Wednesday, October 08, 2008
The Financial Crisis from One Christian's Perspective (Part 4)
The recent public displays of outrage by some members of Congress, people who both knew about the dangerous, deceptive, and greedy practices of the mortgage lenders and investment banking firms and encouraged them, may be imbued with the moral purity of Claude Rains, who, in the film, Casablanca, closed down Rick's Cafe Americain, where he did his gambling because he was "shocked, shocked" to learn that gambling was going on.
But grandstanding or no, House Government Oversight and Reform chair Henry Waxman stood in for millions of Americans the other day when he doggedly questioned the CEO of now-bankrupt Lehman Brothers, Richard Fuld. Whether between 2000 and 2008, Fuld pocketed the $480-million claimed by Waxman or the $250-million claimed by Fuld, the guy raked in a lot of cash from a company he was apparently steering toward oblivion.
Is it fair that while thousands lost their jobs, thousands more lost their shirts, and the whole country was thrown into a financial crisis, people like Richard Fuld make off with millions?
Is it fair that a company that got bailed out last week had the gall to spend millions to take its execs to a spa?
Clearly, the answer to both of those questions is, "No."
But what makes us say that?
The Bible is quite clear in saying that God commands honesty and fair dealings of those who do business. It condemns usury, the levying of steep and imprisoning interest rates by those who make loans, like those charged by today's pay day lenders. It commends forthrightness in weights and measures, what we would call "truth in advertising."
When God came into the world in the person of Jesus, He dramatically underscored God's command for honesty in matters financial, as well as God's condemnation of greediness in business dealings, when He "cleansed" the temple in Jerusalem.
You may remember that Jesus entered the temple, the center of Jewish religious life and the place that the presence of God was said to dwell, and turned over the tables of the "moneychangers." He let loose the animals they were selling for use as sacrifices there.
Who were the moneychangers? They were unscrupulous business people who conspired with the temple authorities on a moneymaking scheme that preyed on people's piety and trust.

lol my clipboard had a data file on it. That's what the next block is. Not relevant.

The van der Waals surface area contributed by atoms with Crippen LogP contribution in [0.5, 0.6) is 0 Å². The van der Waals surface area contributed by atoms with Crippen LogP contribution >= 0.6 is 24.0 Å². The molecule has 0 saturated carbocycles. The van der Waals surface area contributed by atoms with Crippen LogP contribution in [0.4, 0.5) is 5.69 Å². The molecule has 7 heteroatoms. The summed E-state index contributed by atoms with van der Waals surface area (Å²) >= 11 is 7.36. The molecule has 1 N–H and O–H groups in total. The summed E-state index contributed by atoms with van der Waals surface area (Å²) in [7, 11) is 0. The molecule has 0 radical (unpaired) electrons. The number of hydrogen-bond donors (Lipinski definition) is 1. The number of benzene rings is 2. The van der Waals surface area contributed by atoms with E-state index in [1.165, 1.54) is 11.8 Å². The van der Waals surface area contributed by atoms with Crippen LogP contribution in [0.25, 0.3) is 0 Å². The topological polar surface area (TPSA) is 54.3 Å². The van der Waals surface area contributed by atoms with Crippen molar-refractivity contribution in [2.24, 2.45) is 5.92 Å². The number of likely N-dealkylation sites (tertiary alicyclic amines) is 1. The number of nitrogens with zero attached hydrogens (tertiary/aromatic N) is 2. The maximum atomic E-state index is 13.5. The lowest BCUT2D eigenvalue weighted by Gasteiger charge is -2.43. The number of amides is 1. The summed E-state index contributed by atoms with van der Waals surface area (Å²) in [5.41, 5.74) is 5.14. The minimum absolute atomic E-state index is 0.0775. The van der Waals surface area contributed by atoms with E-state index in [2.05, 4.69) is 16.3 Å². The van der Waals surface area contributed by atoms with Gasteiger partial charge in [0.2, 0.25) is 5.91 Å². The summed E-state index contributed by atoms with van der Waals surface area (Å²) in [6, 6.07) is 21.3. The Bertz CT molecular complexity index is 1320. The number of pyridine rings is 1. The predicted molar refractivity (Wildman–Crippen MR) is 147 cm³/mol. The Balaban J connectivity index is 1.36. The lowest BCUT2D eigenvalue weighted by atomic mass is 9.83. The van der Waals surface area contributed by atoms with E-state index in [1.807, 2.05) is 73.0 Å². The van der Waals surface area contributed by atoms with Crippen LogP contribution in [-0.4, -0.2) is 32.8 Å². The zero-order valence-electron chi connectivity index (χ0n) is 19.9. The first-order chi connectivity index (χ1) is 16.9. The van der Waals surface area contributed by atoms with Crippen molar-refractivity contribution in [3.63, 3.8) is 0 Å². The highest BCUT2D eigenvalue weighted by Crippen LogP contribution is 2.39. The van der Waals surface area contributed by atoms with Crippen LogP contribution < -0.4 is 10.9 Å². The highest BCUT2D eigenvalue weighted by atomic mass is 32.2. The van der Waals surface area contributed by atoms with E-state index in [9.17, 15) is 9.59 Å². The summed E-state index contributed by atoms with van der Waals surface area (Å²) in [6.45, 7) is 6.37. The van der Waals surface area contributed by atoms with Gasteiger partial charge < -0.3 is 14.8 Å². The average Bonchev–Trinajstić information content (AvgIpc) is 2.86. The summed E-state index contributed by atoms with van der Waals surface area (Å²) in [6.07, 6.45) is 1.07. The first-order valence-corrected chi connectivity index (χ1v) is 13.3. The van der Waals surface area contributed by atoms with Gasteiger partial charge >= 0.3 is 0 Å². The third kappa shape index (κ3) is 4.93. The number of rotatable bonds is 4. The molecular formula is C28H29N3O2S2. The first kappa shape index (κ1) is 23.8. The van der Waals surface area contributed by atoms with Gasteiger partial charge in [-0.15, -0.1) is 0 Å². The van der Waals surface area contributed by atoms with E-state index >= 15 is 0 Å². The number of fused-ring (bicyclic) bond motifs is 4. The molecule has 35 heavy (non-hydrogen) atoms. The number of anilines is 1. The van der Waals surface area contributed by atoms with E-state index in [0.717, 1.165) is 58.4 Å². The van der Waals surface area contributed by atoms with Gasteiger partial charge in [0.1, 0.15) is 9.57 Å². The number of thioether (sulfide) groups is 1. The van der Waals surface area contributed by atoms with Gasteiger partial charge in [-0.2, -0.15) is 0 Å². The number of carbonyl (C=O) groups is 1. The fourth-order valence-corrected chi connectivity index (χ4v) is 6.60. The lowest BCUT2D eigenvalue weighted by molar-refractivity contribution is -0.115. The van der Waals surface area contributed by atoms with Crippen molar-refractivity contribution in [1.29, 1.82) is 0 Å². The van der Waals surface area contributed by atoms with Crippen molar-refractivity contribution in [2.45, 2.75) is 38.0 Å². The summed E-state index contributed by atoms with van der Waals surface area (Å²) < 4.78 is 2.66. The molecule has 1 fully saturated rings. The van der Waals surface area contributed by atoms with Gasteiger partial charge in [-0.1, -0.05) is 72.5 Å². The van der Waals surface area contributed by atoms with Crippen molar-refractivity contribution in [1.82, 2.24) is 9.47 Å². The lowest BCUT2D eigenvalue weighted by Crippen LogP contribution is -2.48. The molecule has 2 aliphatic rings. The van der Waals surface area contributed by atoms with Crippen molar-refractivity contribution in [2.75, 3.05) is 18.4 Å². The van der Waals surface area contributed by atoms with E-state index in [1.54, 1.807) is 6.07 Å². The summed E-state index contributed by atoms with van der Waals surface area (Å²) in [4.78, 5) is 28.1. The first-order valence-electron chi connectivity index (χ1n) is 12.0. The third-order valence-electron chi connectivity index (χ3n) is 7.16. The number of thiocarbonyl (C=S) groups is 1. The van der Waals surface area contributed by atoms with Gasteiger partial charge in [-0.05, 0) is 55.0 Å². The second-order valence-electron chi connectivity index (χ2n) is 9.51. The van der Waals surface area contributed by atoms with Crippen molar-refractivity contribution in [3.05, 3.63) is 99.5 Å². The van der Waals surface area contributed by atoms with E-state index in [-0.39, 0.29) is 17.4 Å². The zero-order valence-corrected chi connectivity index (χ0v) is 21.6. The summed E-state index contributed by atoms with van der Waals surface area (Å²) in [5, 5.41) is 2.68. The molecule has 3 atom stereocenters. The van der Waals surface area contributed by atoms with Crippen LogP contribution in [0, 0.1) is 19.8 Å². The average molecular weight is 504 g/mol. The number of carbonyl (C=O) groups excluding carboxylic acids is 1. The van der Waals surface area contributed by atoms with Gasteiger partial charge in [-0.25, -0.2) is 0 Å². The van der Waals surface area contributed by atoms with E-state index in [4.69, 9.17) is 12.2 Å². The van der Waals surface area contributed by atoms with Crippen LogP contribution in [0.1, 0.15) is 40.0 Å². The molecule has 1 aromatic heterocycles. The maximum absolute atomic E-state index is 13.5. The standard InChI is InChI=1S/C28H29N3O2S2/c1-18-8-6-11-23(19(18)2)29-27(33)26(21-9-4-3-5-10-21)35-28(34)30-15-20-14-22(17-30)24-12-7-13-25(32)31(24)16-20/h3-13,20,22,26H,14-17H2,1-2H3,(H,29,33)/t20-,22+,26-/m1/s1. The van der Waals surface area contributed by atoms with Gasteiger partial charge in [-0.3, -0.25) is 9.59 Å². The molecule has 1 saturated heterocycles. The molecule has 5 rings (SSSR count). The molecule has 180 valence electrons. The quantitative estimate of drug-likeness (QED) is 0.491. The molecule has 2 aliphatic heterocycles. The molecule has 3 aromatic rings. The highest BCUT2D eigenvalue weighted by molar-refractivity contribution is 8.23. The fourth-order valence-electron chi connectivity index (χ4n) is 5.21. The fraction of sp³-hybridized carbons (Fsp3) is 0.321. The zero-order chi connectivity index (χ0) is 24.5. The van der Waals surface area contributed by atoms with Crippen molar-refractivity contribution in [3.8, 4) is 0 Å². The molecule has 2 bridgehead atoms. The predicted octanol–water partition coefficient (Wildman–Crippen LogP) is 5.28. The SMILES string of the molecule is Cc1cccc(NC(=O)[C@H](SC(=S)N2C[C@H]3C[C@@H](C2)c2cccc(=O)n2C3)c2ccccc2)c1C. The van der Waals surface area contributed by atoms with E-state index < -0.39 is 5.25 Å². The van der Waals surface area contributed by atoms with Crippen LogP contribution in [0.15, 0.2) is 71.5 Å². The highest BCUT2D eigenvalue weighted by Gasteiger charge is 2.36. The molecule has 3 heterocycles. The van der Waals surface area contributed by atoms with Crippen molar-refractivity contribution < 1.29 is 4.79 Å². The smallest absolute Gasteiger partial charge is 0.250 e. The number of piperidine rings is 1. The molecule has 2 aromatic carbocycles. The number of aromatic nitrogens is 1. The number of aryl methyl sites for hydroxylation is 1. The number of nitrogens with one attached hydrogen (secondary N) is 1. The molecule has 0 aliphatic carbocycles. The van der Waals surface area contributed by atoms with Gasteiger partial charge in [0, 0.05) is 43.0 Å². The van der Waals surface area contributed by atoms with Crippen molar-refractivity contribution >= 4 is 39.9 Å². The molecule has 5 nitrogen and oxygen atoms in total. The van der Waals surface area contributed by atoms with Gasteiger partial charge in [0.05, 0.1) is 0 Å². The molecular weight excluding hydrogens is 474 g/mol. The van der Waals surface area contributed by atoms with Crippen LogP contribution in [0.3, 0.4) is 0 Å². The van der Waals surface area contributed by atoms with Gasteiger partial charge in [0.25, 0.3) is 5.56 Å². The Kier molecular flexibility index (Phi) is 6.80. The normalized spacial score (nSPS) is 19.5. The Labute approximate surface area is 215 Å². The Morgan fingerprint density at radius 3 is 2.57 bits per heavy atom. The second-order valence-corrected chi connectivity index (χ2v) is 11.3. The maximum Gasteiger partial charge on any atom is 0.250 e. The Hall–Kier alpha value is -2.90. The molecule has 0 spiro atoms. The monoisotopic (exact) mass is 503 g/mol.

To the temple, you know, pious Jews came to offer sacrifices to God. The wealthiest could afford to sacrifice lambs. Poorer worshipers could offer birds and the poorer still were allowed to make cereal offerings. Lambs, doves, and cereal were all to be purchased from vendors in the temple courtyards. But they could only be purchased with temple currency.
And how did the faithful get that? They got it by exchanging their currency from the "real world" with the moneychangers, also in the temple courtyard. They charged exorbitant fees for the temple money. Along with the temple priests and elders, the moneychangers got very wealthy with this scam, while the true believers who lived in occupied Judea struggled to get by.
By His "temple tantrum," Jesus condemned these practices and most people who read about it today will say, "Right on!" But why do the preponderance of people who read about and have Jesus' action explained to them side with Him?
Simply put, the Biblical laws commending honesty and fair play and the Scriptural passages that condemn fraud and gouging, are written on our hearts. Theists and non-theists, irrespective of the wide variations in their specific codes of morality, seem, instinctively to know and broadly agree on what might be called the basics of financial fair play.
This is why those who say that you can't legislate morality are wrong. Of course you can legislate morality. In fact, when government is operating with something like integrity--or as close as any of us is capable of operating with integrity, all it ever does is legislate morality.
Take something as innocuous as speed limits or traffic lights on our highways. Why do governments impose them? Speed limits exist because, as part of our common morality, we value life. We want to ensure safety. We have traffic lights and STOP and YIELD signs for the same reason.
We live in a pluralistic society, not a theocracy. Yet our laws usually reflect a moral consensus, a common appropriation of the moral standards I believe that God has imprinted on every one of us, applied to particular times and places by people trying to live and work together.
Of course, there are lots of times when governments behave immorally. (That's to be expected of human beings.) But, interestingly, when governments misbehave, pass immoral laws, or administer immoral policies, they seem never to say, "There's no such thing as moral right." Instead--whether it's a legislator on the take caught on videotape claiming that he only appears to be doing something wrong or a dictator perpetrating a holocaust, the wrongdoers try to twist our common moral standards, portraying themselves as being in the right.
But, in the end, we don't buy it.
And it isn't just the actions of government that are viewed through the prisms of our common moral awareness. Our inborn sense of fairness can also be stirred by the actions of others. (Though it should be said that, given our common human weaknesses, we're generally quicker to see others' faults and wrongs than our own.)
That's why so many people, irrespective of their political affiliations, react to the financial crisis and say, "It isn't fair and something needs to be done about it."
And even if members of Congress charged with oversight have spent most of the past two decades overlooking the practices of unscrupulous lenders and investment bankers, fnow affecting a Claude Rains-like horror, from where I sit, from one Christian's perspective, I agree: It isn't fair.
[To read the first three installments of this series, see here, here, and here.]